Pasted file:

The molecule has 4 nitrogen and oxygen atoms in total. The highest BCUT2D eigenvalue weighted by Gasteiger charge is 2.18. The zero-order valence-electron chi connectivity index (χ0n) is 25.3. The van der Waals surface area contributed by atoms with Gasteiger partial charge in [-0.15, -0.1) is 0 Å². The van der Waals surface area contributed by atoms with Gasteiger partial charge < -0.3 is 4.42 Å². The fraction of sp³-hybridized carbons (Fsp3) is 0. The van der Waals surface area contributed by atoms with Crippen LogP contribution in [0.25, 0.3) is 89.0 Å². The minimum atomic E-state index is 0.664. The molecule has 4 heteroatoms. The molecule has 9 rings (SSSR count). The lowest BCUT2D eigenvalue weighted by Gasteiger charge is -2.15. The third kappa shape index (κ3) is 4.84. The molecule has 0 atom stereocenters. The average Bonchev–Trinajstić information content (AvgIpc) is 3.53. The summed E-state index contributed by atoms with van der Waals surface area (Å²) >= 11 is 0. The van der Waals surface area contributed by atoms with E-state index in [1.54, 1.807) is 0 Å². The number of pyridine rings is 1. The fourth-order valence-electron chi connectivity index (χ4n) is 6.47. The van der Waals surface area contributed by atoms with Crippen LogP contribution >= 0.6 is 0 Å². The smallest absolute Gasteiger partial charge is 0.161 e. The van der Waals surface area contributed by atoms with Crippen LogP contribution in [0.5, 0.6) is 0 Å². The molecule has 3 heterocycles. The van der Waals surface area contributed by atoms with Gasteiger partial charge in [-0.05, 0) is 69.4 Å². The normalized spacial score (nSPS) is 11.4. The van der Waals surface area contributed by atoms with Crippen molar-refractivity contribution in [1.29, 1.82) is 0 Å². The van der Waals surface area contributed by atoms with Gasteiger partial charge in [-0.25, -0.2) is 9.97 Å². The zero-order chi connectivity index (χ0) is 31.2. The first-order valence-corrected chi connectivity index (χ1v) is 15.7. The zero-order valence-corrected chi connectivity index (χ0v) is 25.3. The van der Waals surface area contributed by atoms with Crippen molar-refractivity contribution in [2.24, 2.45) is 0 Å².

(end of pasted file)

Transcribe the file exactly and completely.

The molecule has 4 nitrogen and oxygen atoms in total. The highest BCUT2D eigenvalue weighted by Gasteiger charge is 2.18. The zero-order valence-electron chi connectivity index (χ0n) is 25.3. The van der Waals surface area contributed by atoms with Gasteiger partial charge in [-0.15, -0.1) is 0 Å². The van der Waals surface area contributed by atoms with Gasteiger partial charge < -0.3 is 4.42 Å². The fraction of sp³-hybridized carbons (Fsp3) is 0. The van der Waals surface area contributed by atoms with Crippen LogP contribution in [0.25, 0.3) is 89.0 Å². The minimum atomic E-state index is 0.664. The molecule has 4 heteroatoms. The molecule has 9 rings (SSSR count). The lowest BCUT2D eigenvalue weighted by Gasteiger charge is -2.15. The third kappa shape index (κ3) is 4.84. The molecule has 0 atom stereocenters. The average Bonchev–Trinajstić information content (AvgIpc) is 3.53. The summed E-state index contributed by atoms with van der Waals surface area (Å²) >= 11 is 0. The van der Waals surface area contributed by atoms with E-state index in [1.54, 1.807) is 0 Å². The number of pyridine rings is 1. The fourth-order valence-electron chi connectivity index (χ4n) is 6.47. The van der Waals surface area contributed by atoms with Crippen LogP contribution >= 0.6 is 0 Å². The smallest absolute Gasteiger partial charge is 0.161 e. The van der Waals surface area contributed by atoms with Crippen LogP contribution in [0.5, 0.6) is 0 Å². The molecule has 3 heterocycles. The van der Waals surface area contributed by atoms with Gasteiger partial charge in [-0.05, 0) is 69.4 Å². The normalized spacial score (nSPS) is 11.4. The van der Waals surface area contributed by atoms with Crippen molar-refractivity contribution in [1.29, 1.82) is 0 Å². The van der Waals surface area contributed by atoms with Gasteiger partial charge in [-0.25, -0.2) is 9.97 Å². The zero-order chi connectivity index (χ0) is 31.2. The first-order valence-corrected chi connectivity index (χ1v) is 15.7. The zero-order valence-corrected chi connectivity index (χ0v) is 25.3. The van der Waals surface area contributed by atoms with Crippen molar-refractivity contribution in [2.24, 2.45) is 0 Å².